Steve Johnson (EC)
by on April 23, 2019
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For years now I've been repeatedly told that in every election I have only a binary decision. In 2016 it was pick Hillary or pick Donald... there were no other choices according to many. Let's put aside this fact: a vote for NEITHER ONE is NOT a vote for EITHER one. The flawed logic in the binary decision argument is that in any election, the voter's obligation to select between two (and ONLY two) candidates trumps (no pun intended) any moral obligation to eschew bad candidates entirely. The result: America ends up with a "lowest-common-denominator" politics where voters may (and often are required) to excuse any and ALL bad behavior by any and all candidates.
In Matthew 7:3 we are enjoined not to "look at the speck in your brother's eye but fail to notice the beam in your own eye." However, this "lesser of two evils" politics tells me that I ought to ignore BOTH the specks and beams in anyone's and everyone's eyes because -- well, all the opponents have specks and beams in their eyes. It seems this political philosophy suggests a zero-sum game.
Hillary lied about her private server. So what, at least she did not brag about bribing politicians. Trump was rude to women and made awful remarks about them. So what, at least he didn't claim that a former KKK member was his mentor. Hillary threatened a woman her husband allegedly raped? Well, at least she doesn't go on national TV and deride a female reporter's menstrual cycles. Trump mocks a disabled journalist? Well, at least he didn't abandon four Americans in Benghazi. And so we are left with a choice between flawed candidates having to choose which candidate's flaws we find less offensive, less disgusting... which flaws can we live with for the next 4 years and which flaws can we not tolerate at all.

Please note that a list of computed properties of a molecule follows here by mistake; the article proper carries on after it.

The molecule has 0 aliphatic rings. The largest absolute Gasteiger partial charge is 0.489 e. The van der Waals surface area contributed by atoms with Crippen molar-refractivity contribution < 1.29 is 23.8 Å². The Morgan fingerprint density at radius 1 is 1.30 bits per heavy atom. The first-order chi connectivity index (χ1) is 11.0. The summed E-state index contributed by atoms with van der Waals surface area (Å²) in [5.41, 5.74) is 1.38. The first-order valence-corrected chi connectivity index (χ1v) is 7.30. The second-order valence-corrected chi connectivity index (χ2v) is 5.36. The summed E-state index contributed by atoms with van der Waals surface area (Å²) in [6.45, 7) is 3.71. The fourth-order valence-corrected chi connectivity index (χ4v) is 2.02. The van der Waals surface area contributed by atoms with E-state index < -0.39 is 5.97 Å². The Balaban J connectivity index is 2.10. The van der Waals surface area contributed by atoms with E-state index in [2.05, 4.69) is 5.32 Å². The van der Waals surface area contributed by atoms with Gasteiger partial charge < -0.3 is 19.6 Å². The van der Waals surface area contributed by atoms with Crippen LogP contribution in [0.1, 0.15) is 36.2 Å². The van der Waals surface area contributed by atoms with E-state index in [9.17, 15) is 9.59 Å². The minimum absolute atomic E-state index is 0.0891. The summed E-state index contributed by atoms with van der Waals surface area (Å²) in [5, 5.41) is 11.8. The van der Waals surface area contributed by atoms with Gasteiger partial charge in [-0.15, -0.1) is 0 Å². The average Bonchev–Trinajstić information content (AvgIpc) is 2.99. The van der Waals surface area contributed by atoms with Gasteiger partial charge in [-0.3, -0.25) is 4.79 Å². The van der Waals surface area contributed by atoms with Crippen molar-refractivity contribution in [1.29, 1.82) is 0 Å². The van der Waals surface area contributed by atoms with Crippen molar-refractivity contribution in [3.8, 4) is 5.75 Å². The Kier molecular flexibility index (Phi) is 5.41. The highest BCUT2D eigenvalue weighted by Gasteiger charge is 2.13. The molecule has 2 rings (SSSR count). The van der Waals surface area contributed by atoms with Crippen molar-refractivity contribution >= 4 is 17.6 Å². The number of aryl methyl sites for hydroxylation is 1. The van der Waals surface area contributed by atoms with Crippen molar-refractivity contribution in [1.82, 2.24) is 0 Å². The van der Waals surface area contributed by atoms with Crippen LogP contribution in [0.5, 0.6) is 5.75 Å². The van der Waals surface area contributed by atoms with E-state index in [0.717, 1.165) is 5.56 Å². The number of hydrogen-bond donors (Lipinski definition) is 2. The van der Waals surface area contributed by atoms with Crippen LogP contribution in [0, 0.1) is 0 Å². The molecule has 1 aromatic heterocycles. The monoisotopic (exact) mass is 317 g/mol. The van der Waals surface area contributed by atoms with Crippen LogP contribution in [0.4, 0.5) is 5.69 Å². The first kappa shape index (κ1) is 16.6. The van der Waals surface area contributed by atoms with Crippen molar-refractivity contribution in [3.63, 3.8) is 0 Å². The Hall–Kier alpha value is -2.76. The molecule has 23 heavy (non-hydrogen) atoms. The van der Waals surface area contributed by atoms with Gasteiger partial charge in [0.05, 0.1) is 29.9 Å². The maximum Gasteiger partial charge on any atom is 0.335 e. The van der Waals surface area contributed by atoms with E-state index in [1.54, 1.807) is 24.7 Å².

Identifying the political/moral/ethical flaws in one's political opponent is a cottage industry in American politics nearly from our country's inception. However, it is extremely counterproductive for voters. Why? Because it suggests and often even requires that we overlook all the flaws in our chosen candidate. Therefore, if Hillary is the devil and Donald is the anti-Christ, then there's always an easy excuse for anything your chosen candidate does or says. Donald Trump could run a woman over with his car. By the lesser-of-two-evils logic, he is still better than the Democrats who elevated an actual murderer (Ted Kennedy).
We would do much better if we focused on making an AFFIRMATIVE case for our chosen candidate. Why does this candidate deserve my vote -- without reference to any other candidate. Let each candidate stand or fall on their own merits, not because their evils were somewhat lesser than their opponent's.
Unfortunately, the lesser of two evils strategy is too-ingrained in the American political psyche. Whichever side engages this most successfully is likely to win the election. If we as voters don't stop buying into lesser-of-two-evils politics, we're only going to have evils to choose from in every election. With each subsequent election, we will lower the bar and get worse and worse evils each time. It's time to make a change and start demanding better from those who run for office -- from POTUS down to local offices. We must put an end to the "lesser of two evils" if we hope to save our nation and our Constitutional republic.
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